Antibiotics found to make bugs drug resistant

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Researchers showed for the first time today that taking antibiotics can lead to bacterial drug resistance in a local community.

Researchers showed for the first time today that taking antibiotics can lead to bacterial drug resistance in a local community.

A two-year study in Wales revealed a clear link between antibiotic use and the ability of bacteria to resist certain drugs.

The research team, led by Dr John Magee, from the Public Health Laboratory Service, tested the antibiotic sensitivity of bugs in thousands of urine samples taken by GPs to diagnose urinary tract infections.

These results were matched against official data on the rates of prescribing broad spectrum penicillin antibiotics in north and south Wales.

In total about 30,000 isolates of bacteria from 190 GP surgeries serving about 1,200,000 patients were used in the study.

Urine samples were collected from the Bangor, Cardiff and Rhyl public health laboratories and the East Glamorgan, Prince Charles and Wrexham Maelor hospitals.

The researchers found that antibiotic use and rates of resistance varied between surgeries. But the more antibiotics a GP prescribed, the more resistance was seen in the local population.

There was often a "significant" association between prescribing an antibiotic and bacterial resistance to that particular drug.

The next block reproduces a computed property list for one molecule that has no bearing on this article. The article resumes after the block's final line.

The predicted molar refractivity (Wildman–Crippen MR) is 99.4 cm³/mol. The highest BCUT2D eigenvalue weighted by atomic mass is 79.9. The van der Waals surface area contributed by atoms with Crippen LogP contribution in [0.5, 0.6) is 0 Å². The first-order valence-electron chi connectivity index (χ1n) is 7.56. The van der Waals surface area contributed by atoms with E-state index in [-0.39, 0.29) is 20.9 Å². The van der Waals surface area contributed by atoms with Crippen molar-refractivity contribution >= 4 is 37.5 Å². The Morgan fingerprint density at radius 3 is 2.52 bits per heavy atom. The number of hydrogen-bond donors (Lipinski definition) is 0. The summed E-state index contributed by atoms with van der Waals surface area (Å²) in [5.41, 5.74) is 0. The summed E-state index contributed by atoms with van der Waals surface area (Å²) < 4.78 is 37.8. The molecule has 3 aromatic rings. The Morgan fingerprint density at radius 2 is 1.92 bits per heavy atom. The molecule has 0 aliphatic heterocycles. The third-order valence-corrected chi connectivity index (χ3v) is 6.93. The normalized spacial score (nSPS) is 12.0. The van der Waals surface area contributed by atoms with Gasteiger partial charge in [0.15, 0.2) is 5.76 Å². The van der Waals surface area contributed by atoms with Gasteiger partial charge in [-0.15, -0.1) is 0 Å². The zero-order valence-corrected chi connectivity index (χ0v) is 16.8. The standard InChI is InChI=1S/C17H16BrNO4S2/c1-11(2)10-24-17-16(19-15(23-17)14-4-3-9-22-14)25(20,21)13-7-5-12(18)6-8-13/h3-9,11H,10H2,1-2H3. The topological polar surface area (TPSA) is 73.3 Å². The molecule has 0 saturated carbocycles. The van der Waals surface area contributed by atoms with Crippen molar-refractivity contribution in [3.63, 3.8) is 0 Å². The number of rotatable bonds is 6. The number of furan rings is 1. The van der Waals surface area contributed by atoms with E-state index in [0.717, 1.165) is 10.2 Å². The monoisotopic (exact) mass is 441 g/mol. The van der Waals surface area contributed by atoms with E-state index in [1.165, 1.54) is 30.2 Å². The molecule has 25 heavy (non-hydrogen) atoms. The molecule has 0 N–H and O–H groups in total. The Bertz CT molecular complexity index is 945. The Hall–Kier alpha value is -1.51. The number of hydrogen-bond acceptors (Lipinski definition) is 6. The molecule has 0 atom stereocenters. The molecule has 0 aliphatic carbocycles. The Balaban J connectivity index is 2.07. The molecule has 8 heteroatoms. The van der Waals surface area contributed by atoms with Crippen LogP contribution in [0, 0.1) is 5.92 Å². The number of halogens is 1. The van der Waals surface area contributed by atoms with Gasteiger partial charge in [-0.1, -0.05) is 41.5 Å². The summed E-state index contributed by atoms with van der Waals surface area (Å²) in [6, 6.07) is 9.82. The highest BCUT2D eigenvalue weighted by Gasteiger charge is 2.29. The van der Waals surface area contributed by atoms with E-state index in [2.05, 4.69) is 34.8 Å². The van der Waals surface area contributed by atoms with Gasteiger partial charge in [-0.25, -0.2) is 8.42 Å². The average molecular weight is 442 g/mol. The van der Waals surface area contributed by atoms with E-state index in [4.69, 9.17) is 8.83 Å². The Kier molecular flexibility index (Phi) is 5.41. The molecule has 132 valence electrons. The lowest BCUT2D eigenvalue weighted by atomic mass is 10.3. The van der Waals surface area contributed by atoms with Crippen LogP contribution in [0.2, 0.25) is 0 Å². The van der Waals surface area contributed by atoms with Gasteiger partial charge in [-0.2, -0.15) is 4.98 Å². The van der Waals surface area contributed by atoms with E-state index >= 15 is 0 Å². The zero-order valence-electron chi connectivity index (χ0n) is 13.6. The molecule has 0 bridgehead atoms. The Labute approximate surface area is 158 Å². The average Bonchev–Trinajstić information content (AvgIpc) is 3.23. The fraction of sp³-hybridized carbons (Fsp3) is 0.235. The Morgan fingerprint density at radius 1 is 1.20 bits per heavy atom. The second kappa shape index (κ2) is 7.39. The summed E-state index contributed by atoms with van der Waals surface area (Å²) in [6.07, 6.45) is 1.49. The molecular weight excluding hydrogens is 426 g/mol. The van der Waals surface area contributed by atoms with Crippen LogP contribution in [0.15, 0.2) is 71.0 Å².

In some cases one antibiotic led to bacteria developing resistance to another drug as well. Combined resistance to ampicillin and trimethoprim occurred in 21% of isolates.

The researchers said few of the isolated organisms were identified. Most were thought to be Escherichia coli (E.Coli), which contains transmittable genetic material that can make it resist both ampicillin and trimethorprim.

Dr Tony Howard, director of the Public Health Laboratory Service Wales, who helped in the research, said: "This study shows for the first time that there is a link between the antibiotics which a GP surgery prescribes, and antibiotic resistance patterns in the bugs isolated from the surgery's patients.

"We're certainly not saying that GPs should not be prescribing antiobiotics, but our work underlines the problems of increasing antibiotic resistance as a result of community prescribing as well as hospital prescribing. We need to manage all uses of antibiotics carefully, whether they are prescribed in hospitals, in GP surgeries, or in veterinary medicine."

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